31.8.11

The Crisis of the Christian Ministry

The deepest nature of this crisis lies in the fact that God always demands from his servants something which is, humanly speaking, impossible. One may look at the wrestling between God and Moses in the first chapters of Exodus. Why does Moses refuse to go on his errand? Why does he think up all sorts of excuses including the not very convincing argument: "Oh, my Lord, I am not eloquent, either in the past or since you have spoken to your servant, but I am slow of speech and of tongue." He refused to go because what God demands is “impossible”. Even if he succeeded in breaking through all the barriers of the police who were searching after him for manslaughter, of the courtiers and body-guards, and appear before his majesty the mighty ruler of Upper and Lower Egypt, was there any likelihood that the Pharoah, who enjoyed divine honours and worshipped in his temples the great gods of heaven and earth, would accede to the alleged request of an unknown god who was worshipped by some of his slaves: ”Let my people go” (Ex 5:1)? It was impossible, but Moses went simply on the promise that the Lord would be with him.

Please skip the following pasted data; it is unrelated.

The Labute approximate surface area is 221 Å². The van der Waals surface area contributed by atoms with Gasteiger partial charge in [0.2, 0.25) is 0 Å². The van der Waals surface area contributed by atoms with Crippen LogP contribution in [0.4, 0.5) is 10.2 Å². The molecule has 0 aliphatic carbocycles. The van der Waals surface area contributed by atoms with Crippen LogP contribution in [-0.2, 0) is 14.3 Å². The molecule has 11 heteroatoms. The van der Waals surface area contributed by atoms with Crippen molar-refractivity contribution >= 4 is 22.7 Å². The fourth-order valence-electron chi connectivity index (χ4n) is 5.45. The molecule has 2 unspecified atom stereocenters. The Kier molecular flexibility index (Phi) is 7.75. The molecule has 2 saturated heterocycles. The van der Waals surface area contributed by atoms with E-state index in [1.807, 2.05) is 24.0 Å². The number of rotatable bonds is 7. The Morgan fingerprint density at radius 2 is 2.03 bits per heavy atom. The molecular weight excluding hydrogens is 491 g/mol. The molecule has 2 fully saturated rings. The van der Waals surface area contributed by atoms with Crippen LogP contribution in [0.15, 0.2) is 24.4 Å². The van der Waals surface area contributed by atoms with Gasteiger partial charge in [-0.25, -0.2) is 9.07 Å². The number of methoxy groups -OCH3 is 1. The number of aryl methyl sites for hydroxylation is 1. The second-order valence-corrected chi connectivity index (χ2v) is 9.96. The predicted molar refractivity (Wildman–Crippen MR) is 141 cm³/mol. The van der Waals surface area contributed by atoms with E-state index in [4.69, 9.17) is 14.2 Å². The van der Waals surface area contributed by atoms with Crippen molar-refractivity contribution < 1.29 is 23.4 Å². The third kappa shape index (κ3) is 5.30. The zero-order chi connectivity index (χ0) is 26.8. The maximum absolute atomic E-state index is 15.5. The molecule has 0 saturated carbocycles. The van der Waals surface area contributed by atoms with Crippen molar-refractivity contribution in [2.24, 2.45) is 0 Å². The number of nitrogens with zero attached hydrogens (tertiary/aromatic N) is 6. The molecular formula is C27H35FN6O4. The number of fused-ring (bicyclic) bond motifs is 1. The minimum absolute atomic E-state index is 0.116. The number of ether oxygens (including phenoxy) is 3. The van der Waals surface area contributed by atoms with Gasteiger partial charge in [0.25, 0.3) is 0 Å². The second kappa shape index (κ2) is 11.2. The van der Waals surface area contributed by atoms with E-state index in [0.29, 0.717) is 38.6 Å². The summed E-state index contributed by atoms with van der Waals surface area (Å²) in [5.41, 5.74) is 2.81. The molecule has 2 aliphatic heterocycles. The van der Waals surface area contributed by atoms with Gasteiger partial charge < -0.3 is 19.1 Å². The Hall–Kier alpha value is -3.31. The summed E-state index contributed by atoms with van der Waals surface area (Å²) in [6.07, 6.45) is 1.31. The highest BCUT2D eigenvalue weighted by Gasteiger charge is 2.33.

From The Crisis of the Christian Ministry in ‘Lutheran Theological Journal’ (Adelaide), 2.1 (May 1968), pp 34-46.

[Sasse quotes from the RSV, but I have used the ESV for convenience.]

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